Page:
KING George V Queen Mary 1935 Jubilee Celebrations – Redcar

Accreditation – Cleveland Standard 1935.

   The above (just visible along with the following text which we can make out) is a photograph showing the home then of a Mrs. Cooke, High Street, Redcar, to whom the photograph at the time was indebted to the Cleveland Standard. It was taken on celebrations for the of Coronation of George V during 1911 and came second in a decorated house for the occasion. The first prize went to a Mr. Jones, a schoolmaster in Coatham and third prize went to a Mr. Ralph, a tailor who was retired.
Mrs Cooke is seen in the doorway with her two sons, one of whom manages the florists shop and now occupies the right half on the ground floor that now occupies the right half of the ground floor, while the left half is occupied by Singer Sewing Machine Co. Ltd. The Standard offices can vaguely be seen on the extreme left of the photograph. There was no electric light available but Mrs. Cooke tells us that fairy lamps were suspended in the doorway.

Record Crowd Attend Sports and Fireworks
Impressive Civic Parade
(Special to the “Standard.”) 

   The following has been taken from the Cleveland Standard Newspaper and the whole article re-typed in full for the information of our site visitors, especially every one who wish to know what celebrations took place in Redcar all those years ago.

   Redcar Jubilee Day was en fete and thousands poured in from all parts to enjoy the bright sunshine, the bracing sea air, and the many attractions provided for visitors by the
Municipal Authorities.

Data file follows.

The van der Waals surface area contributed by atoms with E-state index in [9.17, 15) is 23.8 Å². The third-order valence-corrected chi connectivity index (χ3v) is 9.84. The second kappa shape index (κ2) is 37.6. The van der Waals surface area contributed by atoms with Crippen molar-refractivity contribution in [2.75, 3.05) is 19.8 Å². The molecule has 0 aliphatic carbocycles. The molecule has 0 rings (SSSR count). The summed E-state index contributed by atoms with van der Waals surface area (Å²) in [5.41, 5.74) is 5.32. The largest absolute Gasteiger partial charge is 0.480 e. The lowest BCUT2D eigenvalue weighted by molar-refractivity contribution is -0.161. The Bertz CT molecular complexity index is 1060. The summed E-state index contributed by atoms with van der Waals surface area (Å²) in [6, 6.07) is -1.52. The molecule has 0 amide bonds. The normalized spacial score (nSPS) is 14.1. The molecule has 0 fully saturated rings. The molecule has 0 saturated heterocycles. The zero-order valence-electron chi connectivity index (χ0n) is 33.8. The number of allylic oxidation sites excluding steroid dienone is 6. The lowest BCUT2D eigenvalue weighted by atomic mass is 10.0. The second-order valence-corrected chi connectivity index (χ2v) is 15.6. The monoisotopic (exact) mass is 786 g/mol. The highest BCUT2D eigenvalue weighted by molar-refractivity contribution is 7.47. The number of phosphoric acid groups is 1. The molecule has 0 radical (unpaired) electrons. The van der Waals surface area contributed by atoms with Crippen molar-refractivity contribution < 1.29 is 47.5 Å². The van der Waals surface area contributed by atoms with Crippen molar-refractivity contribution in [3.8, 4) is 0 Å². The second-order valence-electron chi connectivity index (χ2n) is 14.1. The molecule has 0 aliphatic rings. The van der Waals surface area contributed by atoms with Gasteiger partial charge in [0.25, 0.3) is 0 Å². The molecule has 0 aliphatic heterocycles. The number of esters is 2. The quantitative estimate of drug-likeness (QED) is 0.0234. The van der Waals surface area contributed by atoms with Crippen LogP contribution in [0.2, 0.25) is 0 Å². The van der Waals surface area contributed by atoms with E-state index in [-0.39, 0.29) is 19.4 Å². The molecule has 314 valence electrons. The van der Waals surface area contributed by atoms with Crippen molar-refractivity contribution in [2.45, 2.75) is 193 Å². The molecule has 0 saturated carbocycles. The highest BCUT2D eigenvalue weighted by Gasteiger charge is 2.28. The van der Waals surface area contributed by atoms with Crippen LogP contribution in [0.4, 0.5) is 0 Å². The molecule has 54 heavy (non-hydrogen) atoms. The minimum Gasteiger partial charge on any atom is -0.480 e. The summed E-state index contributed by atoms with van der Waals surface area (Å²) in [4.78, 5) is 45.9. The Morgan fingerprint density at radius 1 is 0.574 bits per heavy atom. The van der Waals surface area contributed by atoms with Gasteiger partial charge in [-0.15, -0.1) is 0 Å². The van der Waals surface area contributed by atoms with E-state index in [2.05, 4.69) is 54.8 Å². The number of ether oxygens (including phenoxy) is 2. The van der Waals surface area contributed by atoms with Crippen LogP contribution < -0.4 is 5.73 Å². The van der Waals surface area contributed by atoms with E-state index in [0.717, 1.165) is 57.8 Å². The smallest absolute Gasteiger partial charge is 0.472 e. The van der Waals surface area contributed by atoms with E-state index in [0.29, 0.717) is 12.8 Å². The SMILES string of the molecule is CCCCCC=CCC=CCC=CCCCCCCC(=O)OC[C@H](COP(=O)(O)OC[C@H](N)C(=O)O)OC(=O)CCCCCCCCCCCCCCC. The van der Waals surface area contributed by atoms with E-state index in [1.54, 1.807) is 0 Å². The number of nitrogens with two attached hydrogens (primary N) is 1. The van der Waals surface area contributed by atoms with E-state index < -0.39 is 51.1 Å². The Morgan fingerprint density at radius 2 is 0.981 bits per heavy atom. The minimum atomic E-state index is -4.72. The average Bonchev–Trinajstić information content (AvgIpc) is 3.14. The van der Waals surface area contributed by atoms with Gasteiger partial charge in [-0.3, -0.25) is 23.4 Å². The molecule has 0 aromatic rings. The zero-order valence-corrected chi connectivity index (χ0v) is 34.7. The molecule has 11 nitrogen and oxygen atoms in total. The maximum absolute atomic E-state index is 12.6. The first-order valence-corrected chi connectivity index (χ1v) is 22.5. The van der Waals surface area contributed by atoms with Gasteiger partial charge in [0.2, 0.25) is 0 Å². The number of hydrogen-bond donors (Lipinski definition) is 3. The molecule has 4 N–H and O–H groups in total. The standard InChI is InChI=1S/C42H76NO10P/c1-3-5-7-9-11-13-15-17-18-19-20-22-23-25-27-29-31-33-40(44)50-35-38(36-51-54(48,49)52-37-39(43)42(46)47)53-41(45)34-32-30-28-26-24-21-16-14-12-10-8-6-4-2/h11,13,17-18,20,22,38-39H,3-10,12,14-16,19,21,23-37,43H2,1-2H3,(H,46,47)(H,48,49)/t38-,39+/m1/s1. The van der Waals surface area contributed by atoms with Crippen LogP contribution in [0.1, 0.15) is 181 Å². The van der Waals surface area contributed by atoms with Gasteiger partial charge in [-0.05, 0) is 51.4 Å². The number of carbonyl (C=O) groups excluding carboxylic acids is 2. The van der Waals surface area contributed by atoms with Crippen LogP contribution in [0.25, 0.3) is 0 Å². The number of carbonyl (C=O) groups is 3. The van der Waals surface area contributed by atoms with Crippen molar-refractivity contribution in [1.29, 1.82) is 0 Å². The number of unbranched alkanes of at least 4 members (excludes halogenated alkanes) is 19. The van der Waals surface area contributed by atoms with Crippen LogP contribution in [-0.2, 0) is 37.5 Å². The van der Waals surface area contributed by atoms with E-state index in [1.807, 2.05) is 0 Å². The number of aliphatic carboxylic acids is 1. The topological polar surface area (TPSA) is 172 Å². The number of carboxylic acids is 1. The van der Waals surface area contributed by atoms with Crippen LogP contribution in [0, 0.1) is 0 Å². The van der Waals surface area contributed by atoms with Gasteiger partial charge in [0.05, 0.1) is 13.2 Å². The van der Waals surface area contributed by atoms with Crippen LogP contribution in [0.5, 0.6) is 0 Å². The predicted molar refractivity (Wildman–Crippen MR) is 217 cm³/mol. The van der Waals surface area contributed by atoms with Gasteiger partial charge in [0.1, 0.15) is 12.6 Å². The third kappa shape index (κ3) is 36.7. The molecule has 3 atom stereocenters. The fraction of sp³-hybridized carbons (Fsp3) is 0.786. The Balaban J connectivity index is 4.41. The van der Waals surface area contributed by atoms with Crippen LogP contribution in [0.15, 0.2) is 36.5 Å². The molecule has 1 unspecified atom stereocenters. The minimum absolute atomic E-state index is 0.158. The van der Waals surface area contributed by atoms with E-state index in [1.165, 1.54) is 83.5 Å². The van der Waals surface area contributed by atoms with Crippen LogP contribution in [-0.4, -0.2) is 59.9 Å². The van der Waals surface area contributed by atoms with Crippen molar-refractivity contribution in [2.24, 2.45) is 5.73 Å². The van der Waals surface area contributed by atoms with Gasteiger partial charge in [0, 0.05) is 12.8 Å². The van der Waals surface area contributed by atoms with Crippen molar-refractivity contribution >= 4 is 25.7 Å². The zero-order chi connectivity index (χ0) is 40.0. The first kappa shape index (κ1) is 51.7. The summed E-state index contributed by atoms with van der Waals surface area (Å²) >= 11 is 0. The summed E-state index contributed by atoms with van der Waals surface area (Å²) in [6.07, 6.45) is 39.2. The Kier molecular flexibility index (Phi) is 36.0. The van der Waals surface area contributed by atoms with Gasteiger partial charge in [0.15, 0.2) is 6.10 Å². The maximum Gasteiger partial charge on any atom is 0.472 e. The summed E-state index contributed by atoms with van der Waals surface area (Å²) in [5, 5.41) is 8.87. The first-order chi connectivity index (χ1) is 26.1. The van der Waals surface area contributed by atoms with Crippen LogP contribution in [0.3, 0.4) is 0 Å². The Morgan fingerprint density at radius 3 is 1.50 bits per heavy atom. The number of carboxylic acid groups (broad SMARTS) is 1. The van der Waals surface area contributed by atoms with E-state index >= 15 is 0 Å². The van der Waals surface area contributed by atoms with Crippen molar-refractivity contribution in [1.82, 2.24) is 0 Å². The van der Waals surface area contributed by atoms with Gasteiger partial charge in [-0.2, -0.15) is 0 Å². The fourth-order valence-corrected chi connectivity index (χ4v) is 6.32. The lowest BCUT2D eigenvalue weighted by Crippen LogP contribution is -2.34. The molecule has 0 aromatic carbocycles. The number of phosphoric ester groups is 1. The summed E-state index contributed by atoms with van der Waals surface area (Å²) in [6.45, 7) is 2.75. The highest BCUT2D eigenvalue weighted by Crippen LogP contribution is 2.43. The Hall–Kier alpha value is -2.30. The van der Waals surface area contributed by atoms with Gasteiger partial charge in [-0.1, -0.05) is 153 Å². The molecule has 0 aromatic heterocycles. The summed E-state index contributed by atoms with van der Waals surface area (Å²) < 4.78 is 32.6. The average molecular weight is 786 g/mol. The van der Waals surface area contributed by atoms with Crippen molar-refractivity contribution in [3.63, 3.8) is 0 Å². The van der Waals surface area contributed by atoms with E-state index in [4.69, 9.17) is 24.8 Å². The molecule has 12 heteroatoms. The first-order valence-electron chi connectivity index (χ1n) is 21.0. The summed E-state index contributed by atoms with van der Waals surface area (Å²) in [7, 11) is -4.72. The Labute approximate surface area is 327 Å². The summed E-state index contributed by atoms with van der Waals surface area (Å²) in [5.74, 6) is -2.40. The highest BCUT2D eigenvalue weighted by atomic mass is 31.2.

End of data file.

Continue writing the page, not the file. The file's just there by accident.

On Jubilee Day excursion trains from eight different places brought less than 200 short of 2,000 visitors to the town. They came from Newcastle, Crook, and Bishop
Auckland, Stanhope and Wolvingham, Kirby Stephen, Middleton-in-Teasdale,Bradford, Leeds, Hull and York, Darlington, Thornaby and Middlesbrough.
They came to Redcar and had a good time. If Redcar gives its visitors a good time they will come again.
At the children’s special programme of entertainments and sports on the Racecourse in the afternoon there were 6,000 spectators. The same large crowd watched the
display of fireworks on The Stray in the evening. They were the biggest crowds ever collected together in Redcar.

Redcar’s Jubilee Day celebrations commenced in the morning with a civic parade and thanksgiving service at Redcar Parish Church, followed by the distribution of special Jubilee gifts to school children in the afternoon and the planting of a tree in each of the six wards by the Mayor (Councillor William Morris). Later came the sports and entertainments on the Racecourse, while in the evening, following a walking race and the broadcast of the Empire Broadcast and the King’s Speech, the civic programme for the day ended with a fine display of fireworks.
The Redcar Wanderers’ Club held a dance in the Pier Pavilion. The Sacred Heart Church ran a dance from 12.20am until dawn on Jubilee morning.
On Tuesday 400 old-age pensioners were guests, on an outing to Whitby, of the Corporation.
Wednesday saw the celebrations continuing with the fancy dress balls for children and adults in the Pier Pavilion, while the Civic Ball there tonight (Friday) will be the “grand finale.”

“The Standard” understands that the only child born in Redcar on Jubilee Day was a girl, the parents being Mr. and Mrs J, of Westfield Avenue, Redcar.
The child will receive a cup valued at £5 from Mrs. B.O. Davies, who announced last week that she would present such a cup to every child born in Redcar on Jubilee day.


Midnight on Sunday.
Redcar Parish Church chimed out twelve strokes and as the last died away and the pointers moved to their twin position a new day was born . . . . a day of days . . . . Jubilee Day.
I was guest at a “Jubilee Party” and what was possibly the first toast quaffed on Jubilee Day to     “Their Majesties” was drunk by us as night and morning met one fleeting infinitesimal part of time and then parted.
I began the first of my 27 hours of pleasurable labour . . . . the reporting of Redcar’s Jubilee celebrations.
There was a new moon and the streets were quiet and dark as we walked towards the pier.
There we became past of the half thousand young, middle aged, and old people who were dancing in the dawn of Jubilee Day.